SQL Server Backup To Azure Tool Causing Restore Errors

Jack Li diagnoses an issue in which the Microsoft SQL Server Backup to Microsoft Azure Tool causes errors when trying to restore a database on an Azure VM with SQL Server 2008 R2:

I worked on an interesting issue today where a user couldn’t restore a backup.   Here is what this customer did:

  1. backed up a database from an on-premises server (2008 R2)
  2. copied the file to an Azure VM
  3. tried to restore the backup on the Azure VM (2008 R2 with exact same build#)

But he got the following error:

Msg 3241, Level 16, State 0, Line 4
The media family on device ‘c:\temp\test.bak’ is incorrectly formed. SQL Server cannot process this media family.
Msg 3013, Level 16, State 1, Line 4
RESTORE HEADERONLY is terminating abnormally.

We verified that he could restore the same backup on the local machine (on-premises).  Initially I thought the file must have been corrupt during transferring.   We used different method to transfer file and zipped the file.  The behavior is the same.   When we backed up a database from the same Azure VM and tried to restore, it was successful.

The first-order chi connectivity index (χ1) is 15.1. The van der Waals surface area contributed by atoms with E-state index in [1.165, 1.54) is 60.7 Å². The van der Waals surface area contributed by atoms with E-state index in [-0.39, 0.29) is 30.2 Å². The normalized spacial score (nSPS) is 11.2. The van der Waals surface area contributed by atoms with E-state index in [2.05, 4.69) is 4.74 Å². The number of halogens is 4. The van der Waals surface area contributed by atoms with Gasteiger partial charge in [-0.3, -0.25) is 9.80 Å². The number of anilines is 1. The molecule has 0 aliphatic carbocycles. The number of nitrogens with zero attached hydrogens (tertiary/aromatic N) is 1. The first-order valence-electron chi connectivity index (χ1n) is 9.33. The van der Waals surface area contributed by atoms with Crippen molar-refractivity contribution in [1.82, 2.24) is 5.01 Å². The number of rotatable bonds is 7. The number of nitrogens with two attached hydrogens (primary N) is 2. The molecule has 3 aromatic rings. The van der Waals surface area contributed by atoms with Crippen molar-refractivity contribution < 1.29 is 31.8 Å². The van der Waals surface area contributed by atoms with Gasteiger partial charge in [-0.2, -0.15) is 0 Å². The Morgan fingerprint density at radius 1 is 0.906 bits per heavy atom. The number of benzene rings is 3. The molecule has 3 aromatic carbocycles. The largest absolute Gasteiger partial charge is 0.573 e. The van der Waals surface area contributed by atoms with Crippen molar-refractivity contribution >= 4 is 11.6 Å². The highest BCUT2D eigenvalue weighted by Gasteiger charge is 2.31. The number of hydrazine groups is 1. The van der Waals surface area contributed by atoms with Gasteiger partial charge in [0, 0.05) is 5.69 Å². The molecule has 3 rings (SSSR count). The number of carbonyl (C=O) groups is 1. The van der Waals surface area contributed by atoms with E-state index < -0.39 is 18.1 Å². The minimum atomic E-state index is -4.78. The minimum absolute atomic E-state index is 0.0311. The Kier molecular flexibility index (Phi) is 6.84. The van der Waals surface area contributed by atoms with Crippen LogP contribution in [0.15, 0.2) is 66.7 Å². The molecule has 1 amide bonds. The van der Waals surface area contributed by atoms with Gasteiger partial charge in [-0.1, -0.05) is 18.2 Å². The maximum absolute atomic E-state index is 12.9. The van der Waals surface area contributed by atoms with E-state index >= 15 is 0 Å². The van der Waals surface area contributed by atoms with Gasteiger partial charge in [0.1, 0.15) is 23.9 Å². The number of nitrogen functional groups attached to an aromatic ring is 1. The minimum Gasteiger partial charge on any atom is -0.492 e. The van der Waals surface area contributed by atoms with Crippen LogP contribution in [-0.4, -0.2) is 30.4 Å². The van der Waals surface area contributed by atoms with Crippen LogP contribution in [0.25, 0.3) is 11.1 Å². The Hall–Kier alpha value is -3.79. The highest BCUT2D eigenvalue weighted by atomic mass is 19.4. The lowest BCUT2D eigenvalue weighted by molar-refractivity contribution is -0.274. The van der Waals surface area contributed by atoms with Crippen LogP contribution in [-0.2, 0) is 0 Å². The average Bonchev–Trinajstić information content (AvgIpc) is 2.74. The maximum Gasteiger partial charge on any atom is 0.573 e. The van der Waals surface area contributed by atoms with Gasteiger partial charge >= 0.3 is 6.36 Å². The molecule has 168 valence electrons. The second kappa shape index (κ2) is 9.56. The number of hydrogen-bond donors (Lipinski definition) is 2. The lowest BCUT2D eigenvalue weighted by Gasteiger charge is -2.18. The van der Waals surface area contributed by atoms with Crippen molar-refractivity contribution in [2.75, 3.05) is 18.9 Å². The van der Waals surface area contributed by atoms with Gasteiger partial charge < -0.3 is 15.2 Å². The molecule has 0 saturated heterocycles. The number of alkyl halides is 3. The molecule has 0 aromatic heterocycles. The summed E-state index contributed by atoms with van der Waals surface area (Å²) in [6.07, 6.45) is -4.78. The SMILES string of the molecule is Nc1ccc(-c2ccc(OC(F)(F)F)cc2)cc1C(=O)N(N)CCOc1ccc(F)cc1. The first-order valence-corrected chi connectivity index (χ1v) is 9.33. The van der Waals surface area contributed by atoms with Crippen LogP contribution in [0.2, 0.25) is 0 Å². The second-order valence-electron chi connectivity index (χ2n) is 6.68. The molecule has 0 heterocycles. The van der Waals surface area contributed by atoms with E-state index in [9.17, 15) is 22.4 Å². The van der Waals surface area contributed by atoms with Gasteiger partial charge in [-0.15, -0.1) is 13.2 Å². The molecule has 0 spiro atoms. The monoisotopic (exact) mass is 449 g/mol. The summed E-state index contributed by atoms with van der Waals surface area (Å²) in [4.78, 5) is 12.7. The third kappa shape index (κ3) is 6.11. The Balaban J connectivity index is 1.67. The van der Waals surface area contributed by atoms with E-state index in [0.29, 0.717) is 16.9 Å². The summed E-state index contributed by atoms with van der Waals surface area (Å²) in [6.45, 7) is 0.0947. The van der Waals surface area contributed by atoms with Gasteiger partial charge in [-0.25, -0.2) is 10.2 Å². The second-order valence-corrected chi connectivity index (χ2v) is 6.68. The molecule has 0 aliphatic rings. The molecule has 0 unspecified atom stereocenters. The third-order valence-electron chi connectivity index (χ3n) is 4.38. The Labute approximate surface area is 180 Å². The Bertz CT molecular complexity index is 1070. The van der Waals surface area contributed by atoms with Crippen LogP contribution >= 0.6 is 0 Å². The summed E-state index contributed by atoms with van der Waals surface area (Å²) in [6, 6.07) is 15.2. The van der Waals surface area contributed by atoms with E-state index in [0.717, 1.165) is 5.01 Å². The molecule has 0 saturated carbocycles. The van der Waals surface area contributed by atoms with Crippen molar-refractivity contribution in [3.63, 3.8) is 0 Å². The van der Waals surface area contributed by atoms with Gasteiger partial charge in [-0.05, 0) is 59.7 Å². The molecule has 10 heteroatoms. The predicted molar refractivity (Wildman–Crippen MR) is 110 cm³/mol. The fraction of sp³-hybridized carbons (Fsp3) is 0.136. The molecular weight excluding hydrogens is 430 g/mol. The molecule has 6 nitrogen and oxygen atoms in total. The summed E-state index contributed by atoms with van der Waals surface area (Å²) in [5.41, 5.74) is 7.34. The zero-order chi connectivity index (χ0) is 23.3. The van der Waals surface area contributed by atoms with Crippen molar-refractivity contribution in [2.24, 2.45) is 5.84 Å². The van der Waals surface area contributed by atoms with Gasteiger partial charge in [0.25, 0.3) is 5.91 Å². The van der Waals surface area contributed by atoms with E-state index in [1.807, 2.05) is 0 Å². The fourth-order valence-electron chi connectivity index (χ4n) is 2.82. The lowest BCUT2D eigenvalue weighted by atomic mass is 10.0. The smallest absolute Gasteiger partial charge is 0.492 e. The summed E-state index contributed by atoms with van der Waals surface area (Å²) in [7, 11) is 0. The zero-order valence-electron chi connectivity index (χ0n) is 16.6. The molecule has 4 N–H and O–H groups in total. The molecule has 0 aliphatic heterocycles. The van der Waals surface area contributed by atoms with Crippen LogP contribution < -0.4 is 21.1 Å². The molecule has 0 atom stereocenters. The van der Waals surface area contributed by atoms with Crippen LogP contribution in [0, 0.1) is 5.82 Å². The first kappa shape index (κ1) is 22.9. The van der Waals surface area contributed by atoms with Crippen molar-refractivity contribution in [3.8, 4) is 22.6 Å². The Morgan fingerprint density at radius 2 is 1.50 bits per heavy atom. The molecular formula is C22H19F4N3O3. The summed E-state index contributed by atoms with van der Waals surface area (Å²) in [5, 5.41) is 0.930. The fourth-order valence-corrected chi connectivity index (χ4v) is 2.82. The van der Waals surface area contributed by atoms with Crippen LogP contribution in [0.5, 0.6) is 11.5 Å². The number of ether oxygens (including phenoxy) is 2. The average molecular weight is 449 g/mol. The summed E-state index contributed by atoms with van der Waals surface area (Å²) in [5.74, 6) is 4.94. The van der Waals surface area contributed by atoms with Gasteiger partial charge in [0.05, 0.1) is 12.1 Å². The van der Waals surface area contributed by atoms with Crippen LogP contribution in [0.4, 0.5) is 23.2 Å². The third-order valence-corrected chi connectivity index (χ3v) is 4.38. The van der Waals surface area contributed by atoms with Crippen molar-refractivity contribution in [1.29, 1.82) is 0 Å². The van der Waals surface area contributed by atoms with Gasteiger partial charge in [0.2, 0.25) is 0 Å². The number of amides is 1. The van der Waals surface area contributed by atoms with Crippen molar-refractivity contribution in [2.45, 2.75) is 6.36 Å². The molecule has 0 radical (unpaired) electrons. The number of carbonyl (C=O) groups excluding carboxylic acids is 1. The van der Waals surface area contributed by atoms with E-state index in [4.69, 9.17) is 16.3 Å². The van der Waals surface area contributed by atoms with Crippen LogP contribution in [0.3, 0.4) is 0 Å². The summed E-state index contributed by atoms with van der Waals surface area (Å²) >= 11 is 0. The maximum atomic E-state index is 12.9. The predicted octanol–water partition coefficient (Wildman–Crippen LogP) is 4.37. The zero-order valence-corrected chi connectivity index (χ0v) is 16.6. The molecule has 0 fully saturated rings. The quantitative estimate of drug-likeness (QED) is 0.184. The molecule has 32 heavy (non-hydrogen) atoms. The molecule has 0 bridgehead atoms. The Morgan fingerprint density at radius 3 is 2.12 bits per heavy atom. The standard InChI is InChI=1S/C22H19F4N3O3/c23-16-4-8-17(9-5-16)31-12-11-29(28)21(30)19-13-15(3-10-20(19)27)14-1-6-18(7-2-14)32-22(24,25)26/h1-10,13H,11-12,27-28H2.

Click through for Jack’s findings as well as a couple workarounds.

Rethrowing Exceptions

Vladimir Oselsky shows how to use THROW and RAISERROR for rethrowing exceptions:

Upon executing the first procedure, we get the error message back to the front end, but after checking balance, we find that money withdrawn from the account, but in the case of the second procedure, the same error returned to the front end but money still there.

Now we begin to scratch our head trying to figure out why we lost the money even though we got errors in both cases. The truth behind is the fact that RAISERROR does not stop the execution of code if it is outside of TRY CATCH block. To get same behavior out of RAISERROR, we would need to rewrite procedure to look something like following example.